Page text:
Bills To Punish For-Profit, Piracy Services & Resolve Copyright Claims Part Of Congressional Spending Package

Individuals who watch pirated streams won't go to jail, but it will be a felony for those who operate for-profit piracy services.
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Congress has passed the $900 billion COVID relief bill that is being packaged with the $1.4 trillion government spending bill to create a $2.3 trillion behemoth of a bill. It still needs to be signed by the president. Included is the Save Our Stages Act that will help struggling venues, independent movie theaters and concert halls stay afloat during the pandemic. As is always the case with these bills that have been rushed without much debate or time to read, there are tons of provisions and tax credits getting plenty of scrutiny. Two of them have been around for a little while, but are now being shoehorned into this package to avoid being sunk on their own. The Protecting Lawful Streaming Act has gotten the most headlines over the past few days and some of them not all correct.

The bill, which has been a dream of Hollywood and major label music business for years, will make it a felony for commercial operators of for-profit piracy services. According to a press release by Senator Thom Tillis, a Republican from North Carolina, the law won’t penalize individuals who are streaming.

“The law will not sweep in normal practices by online service providers, good faith business disputes, noncommercial activities, or in any way impact individuals who access pirated streams or unwittingly stream unauthorized copies of copyrighted works. Individuals who might use pirate streaming services will not be affected.”

For the first offense, the penalties are up to three years and / or a fine. If they distributed multiple works, the jail time increases to a maximum of five years. Second and subsequent violations increase the penalties to a maximum of 10 years and / or a fine.

The legislation was led by Tillis & Patrick Leahy (D-VT) and co-introduced by Senators Marsha Blackburn (R-TN), Mazie K. Hirono (D-HI), Catherine Cortez Masto (D-NV), John Cornyn (R-TX), Richard Blumenthal (D-CT), Chris Coons (D-DE), Kelly Loeffler (R-GA), David Perdue (R-GA), and Jacky Rosen (D-NV).

The bill’s proponents say that commercial piracy costs U.S. economy nearly $30 billion per year.

You don’t need to be afraid that you will get sent to jail for watching a sports game on the high seas. However, what is more likely is that some of the services that provide the links to watch fights, movies and TV shows may get shut down, if they operate out of the US.

Some of this is getting conflated with the CASE ACT, which is another bill being added to the larger spending package. It creates the Copyright Claims Board in the Copyright Office, “which shall serve as an alternative forum in which parties may voluntarily seek to resolve certain copyright claims regarding any category of copyrighted work.” The Library of Congress, with consultation with the register of copyrights, will appoint the three members of the board.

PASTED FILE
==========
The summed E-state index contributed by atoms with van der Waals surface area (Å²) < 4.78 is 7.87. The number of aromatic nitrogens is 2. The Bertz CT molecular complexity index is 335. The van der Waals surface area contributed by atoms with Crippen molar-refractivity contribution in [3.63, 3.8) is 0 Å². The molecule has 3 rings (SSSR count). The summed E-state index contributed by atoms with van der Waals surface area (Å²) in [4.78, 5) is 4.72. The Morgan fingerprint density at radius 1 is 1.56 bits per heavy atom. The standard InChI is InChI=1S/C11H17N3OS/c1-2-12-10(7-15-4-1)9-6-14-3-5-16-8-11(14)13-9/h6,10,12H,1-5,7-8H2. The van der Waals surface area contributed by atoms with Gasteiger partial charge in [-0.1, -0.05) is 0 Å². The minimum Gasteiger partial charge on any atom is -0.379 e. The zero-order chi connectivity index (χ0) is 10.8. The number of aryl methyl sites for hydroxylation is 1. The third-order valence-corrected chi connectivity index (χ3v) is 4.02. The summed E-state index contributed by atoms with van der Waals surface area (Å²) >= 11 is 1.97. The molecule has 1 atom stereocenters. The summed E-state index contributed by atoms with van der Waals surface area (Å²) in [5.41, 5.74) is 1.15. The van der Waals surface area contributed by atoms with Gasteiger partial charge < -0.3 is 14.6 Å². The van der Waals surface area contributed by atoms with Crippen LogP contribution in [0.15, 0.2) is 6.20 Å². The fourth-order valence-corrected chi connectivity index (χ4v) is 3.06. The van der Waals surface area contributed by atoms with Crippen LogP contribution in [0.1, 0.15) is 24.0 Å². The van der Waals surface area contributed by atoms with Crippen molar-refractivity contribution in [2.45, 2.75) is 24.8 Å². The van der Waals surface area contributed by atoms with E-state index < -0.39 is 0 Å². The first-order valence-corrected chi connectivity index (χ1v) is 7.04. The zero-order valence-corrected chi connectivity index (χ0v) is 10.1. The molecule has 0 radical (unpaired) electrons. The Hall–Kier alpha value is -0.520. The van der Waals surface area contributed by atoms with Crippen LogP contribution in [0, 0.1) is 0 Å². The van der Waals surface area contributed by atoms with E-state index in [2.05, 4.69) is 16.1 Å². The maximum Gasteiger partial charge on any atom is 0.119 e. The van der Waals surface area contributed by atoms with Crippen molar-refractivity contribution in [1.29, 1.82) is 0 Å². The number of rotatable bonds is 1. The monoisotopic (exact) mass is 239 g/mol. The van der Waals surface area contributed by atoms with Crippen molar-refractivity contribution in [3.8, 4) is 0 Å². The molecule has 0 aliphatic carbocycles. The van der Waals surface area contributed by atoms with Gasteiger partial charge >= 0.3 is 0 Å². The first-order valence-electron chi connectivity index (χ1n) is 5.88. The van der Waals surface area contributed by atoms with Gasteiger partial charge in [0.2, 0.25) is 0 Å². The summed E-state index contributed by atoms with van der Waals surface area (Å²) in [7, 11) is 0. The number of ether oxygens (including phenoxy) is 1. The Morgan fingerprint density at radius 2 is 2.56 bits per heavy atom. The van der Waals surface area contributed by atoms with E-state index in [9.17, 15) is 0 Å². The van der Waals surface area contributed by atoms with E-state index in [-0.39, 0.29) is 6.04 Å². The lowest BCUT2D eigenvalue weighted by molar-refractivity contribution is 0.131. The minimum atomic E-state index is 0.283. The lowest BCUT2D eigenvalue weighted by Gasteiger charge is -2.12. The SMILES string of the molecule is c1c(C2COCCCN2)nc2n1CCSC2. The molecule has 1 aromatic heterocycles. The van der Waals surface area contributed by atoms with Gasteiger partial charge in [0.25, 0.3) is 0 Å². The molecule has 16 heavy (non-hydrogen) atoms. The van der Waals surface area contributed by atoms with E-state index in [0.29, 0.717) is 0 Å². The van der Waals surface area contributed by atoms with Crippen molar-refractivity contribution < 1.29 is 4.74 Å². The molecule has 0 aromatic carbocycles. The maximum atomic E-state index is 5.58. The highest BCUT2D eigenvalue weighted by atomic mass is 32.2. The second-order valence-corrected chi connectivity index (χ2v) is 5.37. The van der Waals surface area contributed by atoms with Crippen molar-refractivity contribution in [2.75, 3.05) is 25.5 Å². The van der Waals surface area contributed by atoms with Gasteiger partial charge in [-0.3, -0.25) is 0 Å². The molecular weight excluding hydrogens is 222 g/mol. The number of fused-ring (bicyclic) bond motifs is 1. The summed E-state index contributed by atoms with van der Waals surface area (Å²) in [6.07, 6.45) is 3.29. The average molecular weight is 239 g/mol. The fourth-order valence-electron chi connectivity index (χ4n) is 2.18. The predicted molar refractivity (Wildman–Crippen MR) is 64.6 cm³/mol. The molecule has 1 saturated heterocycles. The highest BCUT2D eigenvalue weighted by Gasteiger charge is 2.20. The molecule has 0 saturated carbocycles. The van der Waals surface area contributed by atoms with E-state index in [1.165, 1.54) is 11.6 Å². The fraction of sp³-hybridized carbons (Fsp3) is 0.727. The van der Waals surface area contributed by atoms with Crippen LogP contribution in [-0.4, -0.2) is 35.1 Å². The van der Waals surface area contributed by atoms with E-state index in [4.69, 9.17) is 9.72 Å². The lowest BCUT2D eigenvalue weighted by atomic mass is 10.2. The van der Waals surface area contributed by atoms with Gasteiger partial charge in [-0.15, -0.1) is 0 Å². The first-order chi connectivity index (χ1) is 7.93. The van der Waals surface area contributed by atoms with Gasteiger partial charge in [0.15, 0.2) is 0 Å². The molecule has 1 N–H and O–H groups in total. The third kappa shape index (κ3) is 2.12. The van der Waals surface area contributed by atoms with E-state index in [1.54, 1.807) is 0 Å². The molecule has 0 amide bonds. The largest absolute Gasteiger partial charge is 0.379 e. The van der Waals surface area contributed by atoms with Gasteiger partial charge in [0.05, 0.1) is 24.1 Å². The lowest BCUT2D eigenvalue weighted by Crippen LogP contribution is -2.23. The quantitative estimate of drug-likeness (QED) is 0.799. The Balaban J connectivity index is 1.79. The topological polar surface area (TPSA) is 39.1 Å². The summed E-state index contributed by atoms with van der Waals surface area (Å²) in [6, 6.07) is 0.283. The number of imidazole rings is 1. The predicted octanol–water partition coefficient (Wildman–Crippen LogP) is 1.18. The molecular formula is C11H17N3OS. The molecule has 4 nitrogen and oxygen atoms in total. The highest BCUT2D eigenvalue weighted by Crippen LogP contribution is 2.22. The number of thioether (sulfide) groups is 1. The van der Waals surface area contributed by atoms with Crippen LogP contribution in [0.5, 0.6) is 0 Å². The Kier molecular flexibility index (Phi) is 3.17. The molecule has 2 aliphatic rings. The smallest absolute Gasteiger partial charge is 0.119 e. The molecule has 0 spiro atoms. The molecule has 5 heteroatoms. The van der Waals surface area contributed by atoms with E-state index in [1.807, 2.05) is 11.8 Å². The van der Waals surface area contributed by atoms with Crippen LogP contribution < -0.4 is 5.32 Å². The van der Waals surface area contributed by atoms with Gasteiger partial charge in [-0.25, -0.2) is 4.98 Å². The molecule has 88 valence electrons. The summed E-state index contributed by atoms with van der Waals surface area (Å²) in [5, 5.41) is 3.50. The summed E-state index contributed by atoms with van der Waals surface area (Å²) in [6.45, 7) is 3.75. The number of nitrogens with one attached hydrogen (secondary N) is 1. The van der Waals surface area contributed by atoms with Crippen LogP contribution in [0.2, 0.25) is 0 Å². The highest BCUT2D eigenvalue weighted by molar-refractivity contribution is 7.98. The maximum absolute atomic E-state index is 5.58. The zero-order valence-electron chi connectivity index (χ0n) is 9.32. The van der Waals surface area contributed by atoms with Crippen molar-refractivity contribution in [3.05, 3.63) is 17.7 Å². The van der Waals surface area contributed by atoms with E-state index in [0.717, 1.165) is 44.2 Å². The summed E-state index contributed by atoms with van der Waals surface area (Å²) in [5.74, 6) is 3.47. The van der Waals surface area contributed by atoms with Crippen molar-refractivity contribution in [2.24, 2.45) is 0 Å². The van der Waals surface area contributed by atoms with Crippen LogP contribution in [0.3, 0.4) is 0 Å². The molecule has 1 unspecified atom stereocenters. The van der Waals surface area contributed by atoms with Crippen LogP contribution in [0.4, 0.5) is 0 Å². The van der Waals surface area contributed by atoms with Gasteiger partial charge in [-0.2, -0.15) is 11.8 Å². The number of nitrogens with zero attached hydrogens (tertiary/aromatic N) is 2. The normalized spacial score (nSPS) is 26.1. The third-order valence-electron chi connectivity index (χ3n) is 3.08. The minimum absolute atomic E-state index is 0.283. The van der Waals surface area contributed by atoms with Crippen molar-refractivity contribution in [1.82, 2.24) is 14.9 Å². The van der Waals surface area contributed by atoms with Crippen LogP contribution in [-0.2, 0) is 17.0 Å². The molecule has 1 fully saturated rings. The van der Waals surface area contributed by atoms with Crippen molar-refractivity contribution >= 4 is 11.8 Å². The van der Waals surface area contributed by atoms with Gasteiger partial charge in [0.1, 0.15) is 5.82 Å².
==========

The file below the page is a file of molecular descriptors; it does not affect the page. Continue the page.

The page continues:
The court would work to resolve copyright infringement claims. Holders would get up to $30,000, exclusive of attorney’s costs, if found that their work was shared illegally online. All information from the claims proceedings, except for the final determinations would be exempt from Freedom of Information Act requests. So if a large company takes hundreds of people to court of over small videos, we would not know how those cases are determined until the final outcome. Those who are in favor of the bill say that this will make it easier bring about claims without going to court in expensive and lengthy cases that can be more costly than the payouts.

Not everyone is super excited by the law. The Electronic Frontier Foundation and Fight for the Future argue it could allow ordinary internet users to get sued for very banal things like sharing memes or short videos.

“The CASE Act is a terribly written law that will threaten ordinary Internet users with huge fines for everyday online activity. It’s absurd that lawmakers included these provisions in a must-pass spending bill,” Evan Greer, deputy director of Fight for the Future, said in a statement Monday via The Verge. “We’re facing a massive eviction crisis and millions are unemployed due to the pandemic, but Congressional leaders could only muster $600 stimulus checks for COVID relief, but managed to cram in handouts for content companies like Disney?”

As we have seen with other copyright laws, the internet is rife with infringement on a basic level, but it is how those laws are applied. It rarely feels as though they are applied evenly or fairly, often with big companies going after small outfits or individuals. We will see when this passes how they are applied. 

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